by Richard Sheffield

#### Autorotation

When an airplane loses engine power, it can trade altitude for speed and glide for a short distance and land. A helicopter pilot can perform a similar maneuver known as autorotation. An aircraft high in the air has a gravitational pull on it which creates a potential energy. This altitude can be traded for speed or kinetic energy by descending. Speed is needed to keep air moving over the wings of an aircraft so they continue to produce lift.

Figure 3-8. Autorotation and Power-Off Landing

A helicopter's rotors produce usable lift only when spinning. In the event of an engine failure, the blades are disengaged from the engine and are able to spin freely. With the helicopter still moving, the rotors are turned by the air moving through them, much as a toy pinwheel spins when you pull it through the air.

The aircraft is put into a steep dive to keep its speed up and the rotors turning. A lot of lift is not required at this point, so the collective is decreased to diminish drag and help the blades spin faster. When the aircraft approaches the ground, the pilot pulls back on the cyclic stick to bring the nose of the aircraft up. This is called a flare-out.

By creating a flare-out, the pitch of the blades is increased and some of the spinning motion of the blades is transformed into lift, slowing the fall and forward motion of the helicopter.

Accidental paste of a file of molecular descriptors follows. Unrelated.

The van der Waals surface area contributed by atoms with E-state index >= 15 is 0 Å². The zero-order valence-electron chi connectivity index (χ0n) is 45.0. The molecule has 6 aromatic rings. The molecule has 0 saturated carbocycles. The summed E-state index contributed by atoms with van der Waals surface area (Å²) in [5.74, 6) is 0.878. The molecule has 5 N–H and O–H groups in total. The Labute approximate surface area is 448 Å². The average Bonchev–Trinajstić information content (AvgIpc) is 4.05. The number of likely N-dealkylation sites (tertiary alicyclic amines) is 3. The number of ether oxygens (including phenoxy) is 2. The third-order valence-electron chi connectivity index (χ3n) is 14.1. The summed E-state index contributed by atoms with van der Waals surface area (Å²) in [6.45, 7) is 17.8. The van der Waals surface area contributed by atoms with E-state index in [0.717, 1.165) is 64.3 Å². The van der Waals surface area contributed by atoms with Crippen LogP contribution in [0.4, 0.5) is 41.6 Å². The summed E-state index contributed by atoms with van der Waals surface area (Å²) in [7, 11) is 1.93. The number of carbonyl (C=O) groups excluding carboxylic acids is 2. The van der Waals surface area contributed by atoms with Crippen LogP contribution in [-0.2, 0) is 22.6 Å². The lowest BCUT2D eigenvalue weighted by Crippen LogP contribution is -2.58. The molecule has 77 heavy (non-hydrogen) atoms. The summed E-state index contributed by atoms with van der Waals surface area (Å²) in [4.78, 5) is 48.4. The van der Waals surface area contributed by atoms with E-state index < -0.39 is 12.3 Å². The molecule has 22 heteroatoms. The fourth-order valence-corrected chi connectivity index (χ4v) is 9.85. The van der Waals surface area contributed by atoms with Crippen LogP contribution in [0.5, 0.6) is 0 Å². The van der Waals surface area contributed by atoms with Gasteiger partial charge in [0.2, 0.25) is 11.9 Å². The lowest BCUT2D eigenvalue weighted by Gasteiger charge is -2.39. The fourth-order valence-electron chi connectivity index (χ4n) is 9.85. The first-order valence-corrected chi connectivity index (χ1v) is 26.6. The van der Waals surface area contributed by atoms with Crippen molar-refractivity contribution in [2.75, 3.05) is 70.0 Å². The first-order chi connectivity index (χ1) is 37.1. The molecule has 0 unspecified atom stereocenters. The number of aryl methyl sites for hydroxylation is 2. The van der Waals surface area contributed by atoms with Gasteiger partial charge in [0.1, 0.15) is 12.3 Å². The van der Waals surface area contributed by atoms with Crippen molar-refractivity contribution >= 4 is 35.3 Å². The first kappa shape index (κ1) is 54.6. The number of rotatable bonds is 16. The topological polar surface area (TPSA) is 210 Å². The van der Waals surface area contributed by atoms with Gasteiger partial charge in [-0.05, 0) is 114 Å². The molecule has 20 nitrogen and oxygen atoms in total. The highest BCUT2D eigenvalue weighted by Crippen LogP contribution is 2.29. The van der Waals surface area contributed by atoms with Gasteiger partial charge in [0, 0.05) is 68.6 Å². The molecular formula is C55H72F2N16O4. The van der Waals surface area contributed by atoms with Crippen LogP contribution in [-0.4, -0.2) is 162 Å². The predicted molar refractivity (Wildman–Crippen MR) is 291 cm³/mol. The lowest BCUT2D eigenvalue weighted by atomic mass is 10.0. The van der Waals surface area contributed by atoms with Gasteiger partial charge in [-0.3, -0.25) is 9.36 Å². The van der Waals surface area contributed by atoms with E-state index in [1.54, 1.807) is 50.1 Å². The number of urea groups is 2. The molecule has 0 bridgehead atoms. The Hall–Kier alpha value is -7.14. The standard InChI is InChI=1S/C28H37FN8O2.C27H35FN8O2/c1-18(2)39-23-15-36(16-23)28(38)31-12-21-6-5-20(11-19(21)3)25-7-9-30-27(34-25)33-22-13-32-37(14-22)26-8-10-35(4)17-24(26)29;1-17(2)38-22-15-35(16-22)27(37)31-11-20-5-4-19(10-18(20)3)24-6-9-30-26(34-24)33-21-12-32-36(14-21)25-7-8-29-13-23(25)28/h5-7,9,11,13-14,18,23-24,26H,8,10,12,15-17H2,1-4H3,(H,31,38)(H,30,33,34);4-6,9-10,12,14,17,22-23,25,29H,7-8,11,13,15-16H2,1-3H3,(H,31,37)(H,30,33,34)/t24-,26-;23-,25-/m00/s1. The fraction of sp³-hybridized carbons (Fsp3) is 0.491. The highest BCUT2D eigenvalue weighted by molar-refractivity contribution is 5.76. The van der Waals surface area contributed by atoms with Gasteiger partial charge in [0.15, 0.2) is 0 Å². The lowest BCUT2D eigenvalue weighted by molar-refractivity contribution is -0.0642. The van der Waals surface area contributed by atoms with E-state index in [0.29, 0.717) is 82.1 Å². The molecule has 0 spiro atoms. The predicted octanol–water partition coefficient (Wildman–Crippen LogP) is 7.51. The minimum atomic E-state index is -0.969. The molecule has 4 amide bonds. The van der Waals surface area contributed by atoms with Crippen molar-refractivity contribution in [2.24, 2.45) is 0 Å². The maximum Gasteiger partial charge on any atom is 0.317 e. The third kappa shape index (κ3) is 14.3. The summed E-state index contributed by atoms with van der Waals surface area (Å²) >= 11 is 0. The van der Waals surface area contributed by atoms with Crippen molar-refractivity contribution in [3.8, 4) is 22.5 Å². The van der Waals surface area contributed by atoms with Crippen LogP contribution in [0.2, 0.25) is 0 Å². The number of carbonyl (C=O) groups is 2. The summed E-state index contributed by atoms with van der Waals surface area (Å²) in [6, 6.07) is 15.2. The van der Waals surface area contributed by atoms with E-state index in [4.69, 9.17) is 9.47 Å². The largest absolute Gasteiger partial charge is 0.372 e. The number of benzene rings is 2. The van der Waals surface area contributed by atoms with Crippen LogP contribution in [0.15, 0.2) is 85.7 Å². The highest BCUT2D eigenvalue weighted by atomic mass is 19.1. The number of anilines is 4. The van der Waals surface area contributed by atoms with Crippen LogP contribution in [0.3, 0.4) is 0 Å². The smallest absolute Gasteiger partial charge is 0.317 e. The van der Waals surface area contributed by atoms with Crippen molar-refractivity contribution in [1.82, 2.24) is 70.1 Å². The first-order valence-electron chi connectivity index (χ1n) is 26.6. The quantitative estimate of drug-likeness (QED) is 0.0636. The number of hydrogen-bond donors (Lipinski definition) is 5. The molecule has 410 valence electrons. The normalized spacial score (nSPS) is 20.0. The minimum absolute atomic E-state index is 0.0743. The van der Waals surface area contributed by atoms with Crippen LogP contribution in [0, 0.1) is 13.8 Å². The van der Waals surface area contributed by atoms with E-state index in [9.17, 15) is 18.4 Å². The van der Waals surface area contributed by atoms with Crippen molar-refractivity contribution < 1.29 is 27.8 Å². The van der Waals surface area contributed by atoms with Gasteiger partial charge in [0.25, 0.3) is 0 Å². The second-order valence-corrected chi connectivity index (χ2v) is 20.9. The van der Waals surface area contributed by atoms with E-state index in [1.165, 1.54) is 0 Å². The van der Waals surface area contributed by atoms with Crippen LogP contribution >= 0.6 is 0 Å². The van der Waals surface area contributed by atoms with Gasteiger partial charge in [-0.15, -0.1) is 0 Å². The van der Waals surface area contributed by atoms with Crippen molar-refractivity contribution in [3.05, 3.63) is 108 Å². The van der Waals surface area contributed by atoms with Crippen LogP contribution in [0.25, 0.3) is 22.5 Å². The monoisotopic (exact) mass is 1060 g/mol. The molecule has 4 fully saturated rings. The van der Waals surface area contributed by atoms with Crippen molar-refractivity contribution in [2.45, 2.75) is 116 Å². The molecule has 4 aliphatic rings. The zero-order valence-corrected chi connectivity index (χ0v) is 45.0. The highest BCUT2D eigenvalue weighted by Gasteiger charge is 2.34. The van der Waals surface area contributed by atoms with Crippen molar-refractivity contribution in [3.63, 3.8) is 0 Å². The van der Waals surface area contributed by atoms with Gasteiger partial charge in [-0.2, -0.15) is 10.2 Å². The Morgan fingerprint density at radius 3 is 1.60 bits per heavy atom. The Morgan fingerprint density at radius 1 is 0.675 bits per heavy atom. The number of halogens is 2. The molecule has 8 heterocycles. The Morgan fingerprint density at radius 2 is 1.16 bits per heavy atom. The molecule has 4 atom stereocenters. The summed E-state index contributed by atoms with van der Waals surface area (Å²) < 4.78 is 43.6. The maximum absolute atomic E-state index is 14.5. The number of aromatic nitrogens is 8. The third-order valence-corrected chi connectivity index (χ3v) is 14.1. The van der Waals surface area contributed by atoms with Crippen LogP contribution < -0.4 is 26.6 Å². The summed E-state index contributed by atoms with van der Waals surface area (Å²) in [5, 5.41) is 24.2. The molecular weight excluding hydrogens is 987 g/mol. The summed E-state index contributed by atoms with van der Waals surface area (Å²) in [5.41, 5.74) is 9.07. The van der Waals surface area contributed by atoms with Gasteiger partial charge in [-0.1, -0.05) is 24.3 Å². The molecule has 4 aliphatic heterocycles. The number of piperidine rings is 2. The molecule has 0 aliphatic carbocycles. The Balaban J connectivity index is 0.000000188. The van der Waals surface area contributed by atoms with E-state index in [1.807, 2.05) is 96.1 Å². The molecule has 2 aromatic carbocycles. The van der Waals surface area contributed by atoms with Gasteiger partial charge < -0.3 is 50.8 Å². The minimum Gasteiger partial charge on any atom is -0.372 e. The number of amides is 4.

After the flare-out, the aircraft slows down to a hover and starts to fall. At this point, the pilot pulls up on the collective to convert the remaining spin to lift, and hopefully, lets the aircraft slowly settle onto the ground. The real key is timing the flare-out so that you do not hit the ground before you come to a hover, but yet be not so high that you run out of spin and lift before you reach the ground and end up falling like a stone.

This is by no means a complete discussion of helicopter aerodynamics. There are a number of other forces at work, but beyond this point, I start to get a little fuzzy on just how things operate. What we have covered, however, will allow you some insight as to how the aircraft stays in the air and hopefully encourage you to learn to fly Gunship in the Realistic Flight Mode.